Is it bad to crack your knuckles – Update

A number of years ago i wrote a post looking into the research of whether or not there is any harm in cracking your knuckles.  An update on the subject is needed since knowledge can change over 6 years.

Chronic Cracking of your Knuckles and Arthritis

There isn’t much more research in chronic knuckle cracking and arthritis since I last posted. Two new papers were found during my search on this topic.

The Consequences of Habitual Knuckle Cracking (1975)

This study took 28 people who could recall whether or not they had or had not cracked their knuckles when they were younger. X-rays were taken of the hand. 28 school children were surveyed to determine the prevalence of knuckle cracking in children. One of the 15 knuckle crackers had radiographic signs of arthritis where as 5 of the 13 non-knuckle crackers had signs of arthritis. “The chief morbid consequence of knuckle cracking would appear to be its annoying effect on the observer.”

Effect of habitual knuckle cracking on hand function (1990)

This study took 300 people 74 of which were admitted knuckle crackers (amount of cracking per day was not indicated) for 18 to 60 years and 226 non-knuckle crackers. Six-four (64%) percent of knuckle crackers had an increase in hand swelling where as 5.75% had hand swelling (this was statistically significant). Comparing grip strength, the habitual knuckle crackers’ strength was significantly less than the non-knuckle crackers ( 210 (50) mmHg v 280 mmHg). The knuckle crackers were also more often manual labourers with higher incomes who frequently smoked, drank alcohol, and bit their nails. The signs of osteoarthritis (Heberden and Bouchard’s nodes) were similar between the groups.

Knuckle Cracking and Hand Osteoarthritis (2011)

In this study the authors sent out questionnaires to 319 participants. The questionnaires asked which fingers were cracked, how frequently, for how many years they cracked their knuckles, if there were any other risk factors for osteoarthritis and if they worked in manual labour for over 5 years. They received 215 surveys. Based on these questionnaires they determined there were no differences between controls and those with osteoarthritis based on number of years they cracked their knuckles, the frequency of cracking or working manual labour. They concluded, that there is no association between knuckle cracking and the prevalence of osteoarthritis of the hand.

“Knuckle Cracking”: Can Blinded Observers Detect Changes with Physical Examination and Sonography? (2017)

When compared with subjects who are not habitual knuckle crackers, do habitual knuckle crackers have greater QuickDASH scores (a questionnaire for disability of the arm, shoulder and hand), swelling, weakness, joint laxity, or range of motion? The authors found there are no differences in QuickDASH scores, laxity and grip strength Range of motion comparisons between subjects with a history of habitual knuckle cracking versus subjects without such a history only yielded increased ROM in joints that cracked during manipulation.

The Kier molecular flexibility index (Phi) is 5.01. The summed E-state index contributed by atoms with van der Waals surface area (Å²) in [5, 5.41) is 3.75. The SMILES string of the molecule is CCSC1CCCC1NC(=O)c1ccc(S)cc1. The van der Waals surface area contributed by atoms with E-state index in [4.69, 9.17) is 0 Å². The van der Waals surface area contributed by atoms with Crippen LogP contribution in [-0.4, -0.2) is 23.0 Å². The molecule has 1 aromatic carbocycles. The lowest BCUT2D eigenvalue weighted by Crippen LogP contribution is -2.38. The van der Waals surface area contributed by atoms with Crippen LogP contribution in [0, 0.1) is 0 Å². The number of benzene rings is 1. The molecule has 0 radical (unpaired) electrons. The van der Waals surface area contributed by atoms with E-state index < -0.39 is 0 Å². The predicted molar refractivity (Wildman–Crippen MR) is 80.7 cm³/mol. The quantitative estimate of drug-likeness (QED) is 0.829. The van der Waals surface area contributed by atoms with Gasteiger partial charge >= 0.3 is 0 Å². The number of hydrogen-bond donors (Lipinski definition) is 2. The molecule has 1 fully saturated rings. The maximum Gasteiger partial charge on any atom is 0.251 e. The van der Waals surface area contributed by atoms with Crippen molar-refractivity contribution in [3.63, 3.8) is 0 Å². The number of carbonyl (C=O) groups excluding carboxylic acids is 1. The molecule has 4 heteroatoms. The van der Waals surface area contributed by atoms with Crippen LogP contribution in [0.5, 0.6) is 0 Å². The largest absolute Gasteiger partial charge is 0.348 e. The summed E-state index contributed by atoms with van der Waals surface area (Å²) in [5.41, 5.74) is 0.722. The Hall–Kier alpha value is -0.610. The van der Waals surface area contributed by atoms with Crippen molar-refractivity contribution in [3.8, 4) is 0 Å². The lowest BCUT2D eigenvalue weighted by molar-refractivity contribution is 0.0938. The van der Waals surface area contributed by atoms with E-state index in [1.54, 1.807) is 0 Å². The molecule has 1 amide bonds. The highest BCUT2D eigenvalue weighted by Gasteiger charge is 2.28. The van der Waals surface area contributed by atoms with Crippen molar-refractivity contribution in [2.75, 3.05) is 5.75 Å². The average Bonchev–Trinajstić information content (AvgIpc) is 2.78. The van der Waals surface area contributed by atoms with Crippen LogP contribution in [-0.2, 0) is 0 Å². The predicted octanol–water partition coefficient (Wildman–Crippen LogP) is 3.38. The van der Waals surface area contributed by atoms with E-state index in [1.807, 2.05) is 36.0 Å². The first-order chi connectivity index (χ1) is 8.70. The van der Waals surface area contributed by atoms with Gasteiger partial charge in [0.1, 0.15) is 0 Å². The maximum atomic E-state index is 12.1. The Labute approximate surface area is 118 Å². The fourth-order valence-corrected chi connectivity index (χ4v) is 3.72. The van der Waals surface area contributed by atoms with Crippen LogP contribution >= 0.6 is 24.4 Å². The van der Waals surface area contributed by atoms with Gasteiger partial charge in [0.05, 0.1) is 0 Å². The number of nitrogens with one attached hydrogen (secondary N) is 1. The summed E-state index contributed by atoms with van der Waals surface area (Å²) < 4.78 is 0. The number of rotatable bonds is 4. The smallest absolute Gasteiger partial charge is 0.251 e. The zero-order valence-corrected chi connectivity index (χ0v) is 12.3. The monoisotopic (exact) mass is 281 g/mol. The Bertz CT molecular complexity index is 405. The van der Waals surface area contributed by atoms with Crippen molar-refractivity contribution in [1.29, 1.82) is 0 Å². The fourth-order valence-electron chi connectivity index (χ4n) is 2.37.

Effects of habitual knuckle cracking on metacarpal cartilage thickness and grip strength (2017)

Thirty-five habitual knuckle crackers (cracking their joints ≥5 times/day) Cartilage thickness was measured with ultrasound and grip strength was measured. Grip strength was similar between groups Habitual knuckle crackers had thicker cartilage. Increased thickness may be an indication of edema of the cartilage which may be an early stage of OA.

Download the in depth summary  on knuckle cracking from the link below.

Dr Notley – Does Cracking your Knuckles Lead to Arthritis

Conclusion

The evidence hasn’t changed much. Currently there is no difference in the degree of arthritis and being a chronic knuckle cracker. Cartilage damage could be occurring in those who chronically crack their knuckles but more research is needed.

 

Breathing problems and lower back pain: Systematic Review

If you have ever been to my office you will have been given exercises to help out with whatever ails you. For low back sufferers, breathing exercises are given. Recently, I was curious to see what kind of connection there was between breathing and lower back pain. I discovered this paper, The presence of respiratory disorders in individuals with low back pain: A systematic review. This review discovered that there is an association between having back pain and having a respiratory disorder such as difficulty breathing (dyspnea), asthma, some allergies and respiratory infections.

Explanations, by the authors for the association of breathing problems and back pain

  1. Pro-inflammatory effects of allergies and asthma
  2. Altered breathing patterns may weaken the diaphragm or alter its activity. Altered diaphragm activity has been associated with back pain.
  3. Having a breathing problem can result in enhanced anxiety, stress and hyper-vigilance towards bodily sensations. Also, pain and difficulty breathing share the same emotion-related place in the brain.
  4. Socio-economic reasons.

 

Upper cervical and upper thoracic manipulation versus mobilization and exercise in patients with cervicogenic headache

If you have headaches then spinal manipulation or chiropractic adjustments can be an appropriate form of treatment for you.  In the following research paper you will see that spinal manipulation was more effective for reducing headaches than mobilization.  You should also note that a long course of treatment was not necessary.  Six to eight visits were performed to show significant effects.Dr Notley - upper cervical thoracic manipulation and headaches